Do artificial sweeteners feed this addictive cycle? “There’s no scientific consensus on this,” Gearhardt says.
If you stop eating foods with added sugar for a while, can you reduce your craving for sweets? Anecdotally, the answer seems to be yes. But there’s been little research on this.
Are there substitute foods that can help rein in your desire for sugary treats? Not really, but substituting a food with a lower glycemic index may stave off that spike-and-crash cycle of blood sugar that researchers think drives craving.
(You can find a list of 100 foods and their glycemic index by searching for “Harvard Health glycemic list.”)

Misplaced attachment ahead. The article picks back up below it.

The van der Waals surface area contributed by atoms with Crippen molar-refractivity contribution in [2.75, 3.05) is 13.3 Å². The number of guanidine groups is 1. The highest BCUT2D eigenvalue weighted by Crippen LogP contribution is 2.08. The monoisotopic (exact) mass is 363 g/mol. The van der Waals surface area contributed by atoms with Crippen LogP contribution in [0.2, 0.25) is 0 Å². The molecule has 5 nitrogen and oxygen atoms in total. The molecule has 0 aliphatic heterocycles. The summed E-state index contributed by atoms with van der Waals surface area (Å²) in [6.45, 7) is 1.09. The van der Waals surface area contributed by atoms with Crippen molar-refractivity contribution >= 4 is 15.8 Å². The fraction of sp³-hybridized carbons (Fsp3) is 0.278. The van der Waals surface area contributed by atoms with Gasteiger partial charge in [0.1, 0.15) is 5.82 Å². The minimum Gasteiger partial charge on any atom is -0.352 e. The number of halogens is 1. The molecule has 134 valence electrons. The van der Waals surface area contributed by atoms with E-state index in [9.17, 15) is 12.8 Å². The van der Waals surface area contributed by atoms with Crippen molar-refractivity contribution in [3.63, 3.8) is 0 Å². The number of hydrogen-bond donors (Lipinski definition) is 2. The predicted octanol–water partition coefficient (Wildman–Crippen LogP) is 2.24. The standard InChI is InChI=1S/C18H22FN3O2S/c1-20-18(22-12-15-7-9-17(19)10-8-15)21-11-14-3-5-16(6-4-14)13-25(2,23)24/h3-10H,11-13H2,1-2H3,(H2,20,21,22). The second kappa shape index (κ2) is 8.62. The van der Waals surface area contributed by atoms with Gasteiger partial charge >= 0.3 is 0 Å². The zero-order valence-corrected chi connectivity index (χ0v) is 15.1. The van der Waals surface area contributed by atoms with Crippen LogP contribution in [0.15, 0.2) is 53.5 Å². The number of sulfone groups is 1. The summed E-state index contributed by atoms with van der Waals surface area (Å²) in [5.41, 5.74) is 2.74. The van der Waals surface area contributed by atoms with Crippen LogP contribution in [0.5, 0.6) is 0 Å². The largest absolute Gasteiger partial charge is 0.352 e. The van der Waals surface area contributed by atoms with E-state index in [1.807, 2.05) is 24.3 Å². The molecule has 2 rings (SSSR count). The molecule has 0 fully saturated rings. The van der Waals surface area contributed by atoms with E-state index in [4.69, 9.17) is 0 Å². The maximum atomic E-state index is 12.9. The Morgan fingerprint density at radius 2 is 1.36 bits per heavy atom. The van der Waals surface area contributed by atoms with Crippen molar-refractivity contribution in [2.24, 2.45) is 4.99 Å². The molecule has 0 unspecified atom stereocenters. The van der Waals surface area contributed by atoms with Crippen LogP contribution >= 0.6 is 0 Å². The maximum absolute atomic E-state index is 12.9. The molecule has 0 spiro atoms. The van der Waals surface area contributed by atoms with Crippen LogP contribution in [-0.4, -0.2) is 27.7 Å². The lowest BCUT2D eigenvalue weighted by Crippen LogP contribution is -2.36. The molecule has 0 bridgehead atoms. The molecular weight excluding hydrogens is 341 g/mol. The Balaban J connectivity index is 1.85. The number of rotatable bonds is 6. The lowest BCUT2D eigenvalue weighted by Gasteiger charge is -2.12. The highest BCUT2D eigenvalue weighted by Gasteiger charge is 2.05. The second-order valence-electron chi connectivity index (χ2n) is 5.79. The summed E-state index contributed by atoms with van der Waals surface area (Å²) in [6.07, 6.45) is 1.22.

Cheskin advises behavioral routes to change. Keep a record of your eating patterns, and you might identify your own triggers for less-than-healthy snacking – a place, a mood, a response to stress. Then you can make a plan to manage those triggers, he says. “Do you snack when you come home from a stressful day at work? Substitute something else relaxing – maybe a walk.”